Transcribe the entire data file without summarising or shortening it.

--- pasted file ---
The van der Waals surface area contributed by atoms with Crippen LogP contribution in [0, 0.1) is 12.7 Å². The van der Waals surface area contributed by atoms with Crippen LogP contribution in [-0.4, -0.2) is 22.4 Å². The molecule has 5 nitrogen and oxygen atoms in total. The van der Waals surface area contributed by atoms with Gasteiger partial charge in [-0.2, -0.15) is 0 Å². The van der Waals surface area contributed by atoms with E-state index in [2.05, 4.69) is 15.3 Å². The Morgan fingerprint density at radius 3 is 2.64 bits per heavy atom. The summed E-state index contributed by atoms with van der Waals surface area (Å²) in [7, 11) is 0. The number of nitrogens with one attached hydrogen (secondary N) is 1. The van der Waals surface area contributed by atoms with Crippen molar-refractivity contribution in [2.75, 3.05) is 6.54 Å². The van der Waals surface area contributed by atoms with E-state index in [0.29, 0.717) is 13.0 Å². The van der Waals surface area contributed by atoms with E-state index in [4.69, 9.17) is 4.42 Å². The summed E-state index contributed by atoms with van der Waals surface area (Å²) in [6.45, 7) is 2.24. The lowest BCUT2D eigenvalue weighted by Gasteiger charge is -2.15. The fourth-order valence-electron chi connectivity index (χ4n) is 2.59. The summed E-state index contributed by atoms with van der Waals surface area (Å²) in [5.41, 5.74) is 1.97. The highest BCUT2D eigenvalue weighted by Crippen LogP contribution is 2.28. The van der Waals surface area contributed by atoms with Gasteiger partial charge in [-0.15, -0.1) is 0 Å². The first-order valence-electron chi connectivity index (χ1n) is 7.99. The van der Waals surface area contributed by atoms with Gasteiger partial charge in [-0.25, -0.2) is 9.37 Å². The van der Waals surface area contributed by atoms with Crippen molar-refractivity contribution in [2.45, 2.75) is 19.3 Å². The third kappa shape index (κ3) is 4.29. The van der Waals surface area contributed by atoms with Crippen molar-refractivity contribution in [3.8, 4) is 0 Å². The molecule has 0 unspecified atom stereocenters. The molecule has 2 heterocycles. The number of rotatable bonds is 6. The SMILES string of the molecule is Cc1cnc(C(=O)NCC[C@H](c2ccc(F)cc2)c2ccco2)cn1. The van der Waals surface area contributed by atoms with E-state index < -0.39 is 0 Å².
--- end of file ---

The van der Waals surface area contributed by atoms with Crippen LogP contribution in [0, 0.1) is 12.7 Å². The van der Waals surface area contributed by atoms with Crippen LogP contribution in [-0.4, -0.2) is 22.4 Å². The molecule has 5 nitrogen and oxygen atoms in total. The van der Waals surface area contributed by atoms with Gasteiger partial charge in [-0.2, -0.15) is 0 Å². The van der Waals surface area contributed by atoms with E-state index in [2.05, 4.69) is 15.3 Å². The Morgan fingerprint density at radius 3 is 2.64 bits per heavy atom. The summed E-state index contributed by atoms with van der Waals surface area (Å²) in [7, 11) is 0. The number of nitrogens with one attached hydrogen (secondary N) is 1. The van der Waals surface area contributed by atoms with Crippen molar-refractivity contribution in [2.75, 3.05) is 6.54 Å². The van der Waals surface area contributed by atoms with E-state index in [0.29, 0.717) is 13.0 Å². The van der Waals surface area contributed by atoms with E-state index in [4.69, 9.17) is 4.42 Å². The summed E-state index contributed by atoms with van der Waals surface area (Å²) in [6.45, 7) is 2.24. The lowest BCUT2D eigenvalue weighted by Gasteiger charge is -2.15. The fourth-order valence-electron chi connectivity index (χ4n) is 2.59. The summed E-state index contributed by atoms with van der Waals surface area (Å²) in [5.41, 5.74) is 1.97. The highest BCUT2D eigenvalue weighted by Crippen LogP contribution is 2.28. The van der Waals surface area contributed by atoms with Gasteiger partial charge in [-0.15, -0.1) is 0 Å². The first-order valence-electron chi connectivity index (χ1n) is 7.99. The van der Waals surface area contributed by atoms with Gasteiger partial charge in [-0.25, -0.2) is 9.37 Å². The van der Waals surface area contributed by atoms with Crippen molar-refractivity contribution in [2.45, 2.75) is 19.3 Å². The third kappa shape index (κ3) is 4.29. The van der Waals surface area contributed by atoms with Crippen molar-refractivity contribution in [3.8, 4) is 0 Å². The molecule has 0 unspecified atom stereocenters. The molecule has 2 heterocycles. The number of rotatable bonds is 6. The SMILES string of the molecule is Cc1cnc(C(=O)NCC[C@H](c2ccc(F)cc2)c2ccco2)cn1. The van der Waals surface area contributed by atoms with E-state index < -0.39 is 0 Å².